Chris Were's blog

Name your files with dash-ing style: why dashes are the file naming convention to rule them all

Today I want to talk about a topic that I find very interesting, file naming conventions. Now, I know what you're thinking, "wow, how exciting!" But hear me out, there's actually a lot more to it than you might think.

Before we dive in, let me just clear up why I'm wearing this smart jacket - it's because my t-shirt is the same color as my backdrop, and I didn't want to look like a floating head. Now that we have that out of the way, let's get into the meat of this topic.

So, file naming conventions. There are four main types: spaces, camel case, dashes, and underscores. I put up a poll on Mastodon to see what people preferred, and the results were pretty evenly split. However, my personal preference is for dashes.

Now, I know that underscores are popular among techy people and programmers, because they have a history of being more compatible with certain operating systems. But to me, dashes are the way to go. They're readable, easy to type, and compatible across multiple operating systems.

Spaces, on the other hand, can be a problem when it comes to command line operations, and I've heard many anecdotes of people having issues with spaces in their file names. Camel case is convenient, but not necessarily as readable. And full stops? Well, they have their uses, but I don't see them used very often in practice.

In the end, it's all about finding a convention that works for you. But for me, it's all about dashes. They're just easier to type, and that's something that's important to me. Of course, if you have any thoughts or feedback, I'd love to hear it! Who knows, I might even do a follow-up video if there's enough interest.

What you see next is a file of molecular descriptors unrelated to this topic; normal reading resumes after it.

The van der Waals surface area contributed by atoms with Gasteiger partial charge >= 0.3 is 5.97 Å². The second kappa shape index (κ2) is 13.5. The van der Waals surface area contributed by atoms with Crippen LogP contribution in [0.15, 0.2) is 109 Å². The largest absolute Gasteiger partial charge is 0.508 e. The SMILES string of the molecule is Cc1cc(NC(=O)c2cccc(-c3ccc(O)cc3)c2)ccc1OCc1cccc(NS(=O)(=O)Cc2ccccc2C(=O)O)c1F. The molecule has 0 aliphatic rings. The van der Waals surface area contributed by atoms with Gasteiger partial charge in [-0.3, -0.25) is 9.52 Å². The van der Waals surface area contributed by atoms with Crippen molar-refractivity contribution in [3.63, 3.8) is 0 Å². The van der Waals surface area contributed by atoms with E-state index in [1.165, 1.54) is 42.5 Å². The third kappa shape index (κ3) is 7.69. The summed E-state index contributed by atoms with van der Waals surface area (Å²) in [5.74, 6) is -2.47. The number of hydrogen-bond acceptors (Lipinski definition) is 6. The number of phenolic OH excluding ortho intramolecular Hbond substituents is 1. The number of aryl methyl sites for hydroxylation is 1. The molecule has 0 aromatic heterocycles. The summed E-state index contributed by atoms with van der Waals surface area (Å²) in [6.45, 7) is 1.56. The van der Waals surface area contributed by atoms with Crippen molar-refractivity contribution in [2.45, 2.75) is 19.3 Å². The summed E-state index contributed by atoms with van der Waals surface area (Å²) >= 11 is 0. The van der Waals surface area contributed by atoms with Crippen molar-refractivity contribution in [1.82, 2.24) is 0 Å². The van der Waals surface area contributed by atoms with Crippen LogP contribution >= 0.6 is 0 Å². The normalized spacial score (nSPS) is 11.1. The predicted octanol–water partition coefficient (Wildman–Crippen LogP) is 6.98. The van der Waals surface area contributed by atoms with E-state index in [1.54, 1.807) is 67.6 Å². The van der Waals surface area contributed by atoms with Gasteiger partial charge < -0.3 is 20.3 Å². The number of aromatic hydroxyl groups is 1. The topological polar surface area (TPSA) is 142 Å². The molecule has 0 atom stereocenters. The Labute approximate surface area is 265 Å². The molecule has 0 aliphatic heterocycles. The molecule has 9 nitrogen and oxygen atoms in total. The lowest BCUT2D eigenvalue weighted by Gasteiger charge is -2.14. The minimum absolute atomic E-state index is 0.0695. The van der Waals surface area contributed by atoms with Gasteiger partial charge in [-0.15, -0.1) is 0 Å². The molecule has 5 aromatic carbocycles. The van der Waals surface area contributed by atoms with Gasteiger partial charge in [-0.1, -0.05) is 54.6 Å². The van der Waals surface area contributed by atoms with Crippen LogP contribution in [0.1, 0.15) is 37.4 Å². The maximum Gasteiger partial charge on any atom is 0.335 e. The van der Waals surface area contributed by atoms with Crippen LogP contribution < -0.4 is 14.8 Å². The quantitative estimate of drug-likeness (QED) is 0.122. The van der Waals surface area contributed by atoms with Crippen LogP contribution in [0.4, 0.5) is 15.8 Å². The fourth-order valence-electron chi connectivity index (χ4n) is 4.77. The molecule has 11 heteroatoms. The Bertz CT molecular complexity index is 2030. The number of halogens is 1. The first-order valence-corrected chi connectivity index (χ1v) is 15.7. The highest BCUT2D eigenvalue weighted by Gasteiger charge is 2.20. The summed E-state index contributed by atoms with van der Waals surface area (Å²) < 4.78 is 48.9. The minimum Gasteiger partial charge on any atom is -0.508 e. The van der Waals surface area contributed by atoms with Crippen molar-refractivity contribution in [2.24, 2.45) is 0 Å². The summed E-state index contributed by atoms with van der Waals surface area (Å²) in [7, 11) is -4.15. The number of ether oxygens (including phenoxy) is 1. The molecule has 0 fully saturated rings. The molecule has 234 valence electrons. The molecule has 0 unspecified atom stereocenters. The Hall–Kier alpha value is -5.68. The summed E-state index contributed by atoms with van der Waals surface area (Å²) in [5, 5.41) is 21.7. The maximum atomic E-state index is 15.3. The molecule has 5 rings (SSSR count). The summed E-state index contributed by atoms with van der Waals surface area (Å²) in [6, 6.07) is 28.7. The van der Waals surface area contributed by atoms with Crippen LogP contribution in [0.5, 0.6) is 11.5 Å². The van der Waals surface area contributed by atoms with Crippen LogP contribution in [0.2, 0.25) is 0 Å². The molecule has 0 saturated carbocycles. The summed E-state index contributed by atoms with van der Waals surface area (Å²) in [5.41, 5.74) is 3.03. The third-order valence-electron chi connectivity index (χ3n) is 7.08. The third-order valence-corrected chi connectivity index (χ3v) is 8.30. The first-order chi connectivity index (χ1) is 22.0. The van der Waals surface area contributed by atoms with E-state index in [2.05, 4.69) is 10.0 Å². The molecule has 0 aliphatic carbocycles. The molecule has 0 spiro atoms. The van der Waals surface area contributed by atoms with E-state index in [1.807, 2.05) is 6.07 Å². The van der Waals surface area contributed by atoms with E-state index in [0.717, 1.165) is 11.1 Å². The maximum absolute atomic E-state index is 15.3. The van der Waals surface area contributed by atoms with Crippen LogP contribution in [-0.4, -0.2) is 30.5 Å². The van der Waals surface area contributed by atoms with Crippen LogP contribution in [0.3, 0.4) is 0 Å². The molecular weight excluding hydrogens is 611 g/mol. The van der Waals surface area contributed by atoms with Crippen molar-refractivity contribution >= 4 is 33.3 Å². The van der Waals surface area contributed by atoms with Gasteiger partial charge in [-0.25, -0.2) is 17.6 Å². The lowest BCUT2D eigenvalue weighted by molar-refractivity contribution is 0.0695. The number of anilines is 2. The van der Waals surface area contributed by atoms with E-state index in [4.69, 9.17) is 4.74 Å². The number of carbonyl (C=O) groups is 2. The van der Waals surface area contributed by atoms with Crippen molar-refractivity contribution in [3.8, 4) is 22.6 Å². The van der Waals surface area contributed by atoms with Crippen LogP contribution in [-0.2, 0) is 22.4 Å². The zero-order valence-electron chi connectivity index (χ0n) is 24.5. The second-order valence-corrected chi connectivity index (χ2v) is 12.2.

Thanks for tuning in to this slightly unconventional topic, and I hope you learned something new today.

About this post

This post was written by a Chatbot AI program called "ChatGPT". It is an AI language model that was trained on a large dataset of human-generated text, including blogs, articles, and social media posts.

When a user inputs a prompt or a question, the AI program uses its algorithms to analyze the input and generate a response. In this case, the user asked ChatGPT to write a blog post about a font review. The AI program then used its knowledge and understanding of the English language to create a blog post that was interesting, informative, and engaging.

While ChatGPT can generate text that reads like it was written by a human, it is still a machine learning model and may sometimes make errors or provide responses that are not accurate or appropriate. Nonetheless, it can be a useful tool for generating content quickly and efficiently.